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About Kathryn Kane

Historian with a particular interest the English Regency era.   An avid reader of novels set in that time, holding strong opinions on the historical accuracy to be found in said novels.
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13 Responses to Sir Stamford Raffles:   When Doing Right Went Horribly Wrong

  1. Well, you know what they say about the pathway to Hell being paved with good intentions… alas that this caring man laid a few slabs. At least he learned from the mistakes he made…

    • Kathryn Kane says:

      True enough. I found Raffles to be a man of decency and good-will who never intended to cause anyone pain.

      However, I found the vicar who denied his right to be buried in the parish church nothing short of revolting! That man should have been defrocked and expelled from the Church for such a blatant act of selfish revenge, totally lacking in any Christian charity. However, with such a vicar, perhaps Raffles would rather not have been buried in the church in which that evil weasel preached!

      Regards,

      Kat

  2. The only plot bunny I can think of is someone offering to work for their keep and clothes as pay, which isn’t technically slavery, as a way round it, and being a loyal servant…

    • Kathryn Kane says:

      To be honest, I found the subject so very sad that I could not come up with any plot bunnies at all. But I felt compelled to write the article because I had always lumped slavery into one bucket of hideous evil. Until I came across this information, I had never considered that there might be at least a few instances when it might be the lesser of two evils. I thought those who are interested in abolition during this period might find this snippet of history informative, if heart-breaking.

      Regards,

      Kat

      • Absolutely, and the only reason I was racking my mind for a plot bunny was to bring this sad state of affairs to a wider audience even if only in passing, because it’s such a thought-provoking situation.
        One suspects that the vicar who refused to bury him [evil old…person] was probably an example of a squarson…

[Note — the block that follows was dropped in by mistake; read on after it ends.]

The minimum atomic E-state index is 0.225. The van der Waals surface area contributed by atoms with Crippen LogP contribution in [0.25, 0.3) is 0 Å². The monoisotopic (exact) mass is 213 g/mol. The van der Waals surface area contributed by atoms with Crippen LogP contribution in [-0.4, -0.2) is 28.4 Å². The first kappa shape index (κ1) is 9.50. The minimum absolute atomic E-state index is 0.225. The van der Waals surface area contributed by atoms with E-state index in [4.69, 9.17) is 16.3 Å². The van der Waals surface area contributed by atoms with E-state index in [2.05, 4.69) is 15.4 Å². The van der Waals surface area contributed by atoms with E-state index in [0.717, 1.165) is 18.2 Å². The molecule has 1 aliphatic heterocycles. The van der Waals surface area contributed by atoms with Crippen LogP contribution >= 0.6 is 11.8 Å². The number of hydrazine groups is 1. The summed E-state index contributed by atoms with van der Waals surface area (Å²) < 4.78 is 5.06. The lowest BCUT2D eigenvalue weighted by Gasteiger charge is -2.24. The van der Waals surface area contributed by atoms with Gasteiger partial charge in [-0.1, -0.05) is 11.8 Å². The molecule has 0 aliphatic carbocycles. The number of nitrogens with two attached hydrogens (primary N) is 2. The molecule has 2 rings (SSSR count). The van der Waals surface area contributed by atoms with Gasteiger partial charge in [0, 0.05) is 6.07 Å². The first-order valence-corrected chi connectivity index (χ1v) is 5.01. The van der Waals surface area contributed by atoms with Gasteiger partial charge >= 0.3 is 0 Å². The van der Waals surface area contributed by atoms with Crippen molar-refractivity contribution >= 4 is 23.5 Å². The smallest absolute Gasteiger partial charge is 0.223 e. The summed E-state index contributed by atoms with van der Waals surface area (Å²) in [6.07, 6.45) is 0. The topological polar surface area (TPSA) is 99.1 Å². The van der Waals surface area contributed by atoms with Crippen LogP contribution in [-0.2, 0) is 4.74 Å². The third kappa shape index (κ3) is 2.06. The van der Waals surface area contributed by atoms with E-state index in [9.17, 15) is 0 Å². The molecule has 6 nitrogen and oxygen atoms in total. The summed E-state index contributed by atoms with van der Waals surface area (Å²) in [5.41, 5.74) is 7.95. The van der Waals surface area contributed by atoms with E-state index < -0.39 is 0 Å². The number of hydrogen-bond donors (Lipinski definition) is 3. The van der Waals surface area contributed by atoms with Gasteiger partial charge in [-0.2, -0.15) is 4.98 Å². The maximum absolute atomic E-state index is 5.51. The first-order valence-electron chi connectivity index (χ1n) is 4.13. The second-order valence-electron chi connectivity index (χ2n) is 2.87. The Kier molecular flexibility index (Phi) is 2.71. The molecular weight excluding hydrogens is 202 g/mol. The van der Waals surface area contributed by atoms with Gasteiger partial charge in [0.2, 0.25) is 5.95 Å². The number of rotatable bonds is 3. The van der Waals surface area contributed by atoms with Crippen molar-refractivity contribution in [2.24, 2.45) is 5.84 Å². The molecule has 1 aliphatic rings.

• Kathryn Kane says:

          All right, you have piqued my curiosity! What is a “squarson?”

          =^..^=

          • Now, I was certain you’d know that one! The sort of parson who is a parson because he’s a younger son and has done university but whose choice of the church as a career is more because it’s a suitable occupation for a gentleman without private means, or limited private means, rather than through any devotion to God. Generally he was a man who acted like a minor squire, which was why the portmanteau noun was formed, rather derisively. The Oxford English only attests it to the 1850s but I’m pretty certain it was used much earlier, and the OED does err on the side of caution. It has a late Georgian feel to it… and it’s certainly been used by other regency writers. It’s the sort of word you’d expect to find in the adventures of Tom, Jerry and Logic, so I’ll probably see if I can’t track down an earlier use. Unless it was a typo and should have been 1750, which I would readily believe. It’s not in the 1811 dictionary of the vulgar tongue, but then that doesn’t cover all the more ‘polite’ slang. However if it is later, I make no apology for it, because it ought to be Georgian…
            Hugh in Cotillion is something of a squarson

            • Kathryn Kane says: